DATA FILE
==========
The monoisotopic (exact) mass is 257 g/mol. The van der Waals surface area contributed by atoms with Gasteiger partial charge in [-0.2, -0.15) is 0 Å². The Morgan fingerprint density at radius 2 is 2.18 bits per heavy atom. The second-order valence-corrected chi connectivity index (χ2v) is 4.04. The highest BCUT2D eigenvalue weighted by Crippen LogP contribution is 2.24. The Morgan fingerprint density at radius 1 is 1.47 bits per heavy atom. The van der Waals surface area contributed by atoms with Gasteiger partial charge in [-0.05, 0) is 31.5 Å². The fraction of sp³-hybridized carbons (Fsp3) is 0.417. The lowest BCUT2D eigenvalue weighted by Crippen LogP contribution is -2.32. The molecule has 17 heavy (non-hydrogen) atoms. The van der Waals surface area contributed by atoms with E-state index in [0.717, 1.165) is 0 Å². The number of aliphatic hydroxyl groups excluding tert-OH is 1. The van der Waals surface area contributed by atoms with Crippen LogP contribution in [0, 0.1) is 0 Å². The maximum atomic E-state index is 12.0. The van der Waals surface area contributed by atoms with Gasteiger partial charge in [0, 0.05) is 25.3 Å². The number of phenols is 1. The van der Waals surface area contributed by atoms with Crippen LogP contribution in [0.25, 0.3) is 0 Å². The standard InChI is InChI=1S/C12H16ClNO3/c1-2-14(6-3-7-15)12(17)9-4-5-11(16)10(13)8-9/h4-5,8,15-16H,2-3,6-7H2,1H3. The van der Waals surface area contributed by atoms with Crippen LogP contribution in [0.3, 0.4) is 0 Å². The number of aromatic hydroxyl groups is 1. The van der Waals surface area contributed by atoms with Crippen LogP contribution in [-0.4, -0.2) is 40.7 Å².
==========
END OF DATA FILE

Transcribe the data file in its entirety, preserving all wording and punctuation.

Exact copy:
The monoisotopic (exact) mass is 257 g/mol. The van der Waals surface area contributed by atoms with Gasteiger partial charge in [-0.2, -0.15) is 0 Å². The Morgan fingerprint density at radius 2 is 2.18 bits per heavy atom. The second-order valence-corrected chi connectivity index (χ2v) is 4.04. The highest BCUT2D eigenvalue weighted by Crippen LogP contribution is 2.24. The Morgan fingerprint density at radius 1 is 1.47 bits per heavy atom. The van der Waals surface area contributed by atoms with Gasteiger partial charge in [-0.05, 0) is 31.5 Å². The fraction of sp³-hybridized carbons (Fsp3) is 0.417. The lowest BCUT2D eigenvalue weighted by Crippen LogP contribution is -2.32. The molecule has 17 heavy (non-hydrogen) atoms. The van der Waals surface area contributed by atoms with E-state index in [0.717, 1.165) is 0 Å². The number of aliphatic hydroxyl groups excluding tert-OH is 1. The van der Waals surface area contributed by atoms with Crippen LogP contribution in [0, 0.1) is 0 Å². The maximum atomic E-state index is 12.0. The van der Waals surface area contributed by atoms with Gasteiger partial charge in [0, 0.05) is 25.3 Å². The number of phenols is 1. The van der Waals surface area contributed by atoms with Crippen LogP contribution in [0.25, 0.3) is 0 Å². The standard InChI is InChI=1S/C12H16ClNO3/c1-2-14(6-3-7-15)12(17)9-4-5-11(16)10(13)8-9/h4-5,8,15-16H,2-3,6-7H2,1H3. The van der Waals surface area contributed by atoms with Crippen LogP contribution in [0.3, 0.4) is 0 Å². The number of aromatic hydroxyl groups is 1. The van der Waals surface area contributed by atoms with Crippen LogP contribution in [-0.4, -0.2) is 40.7 Å².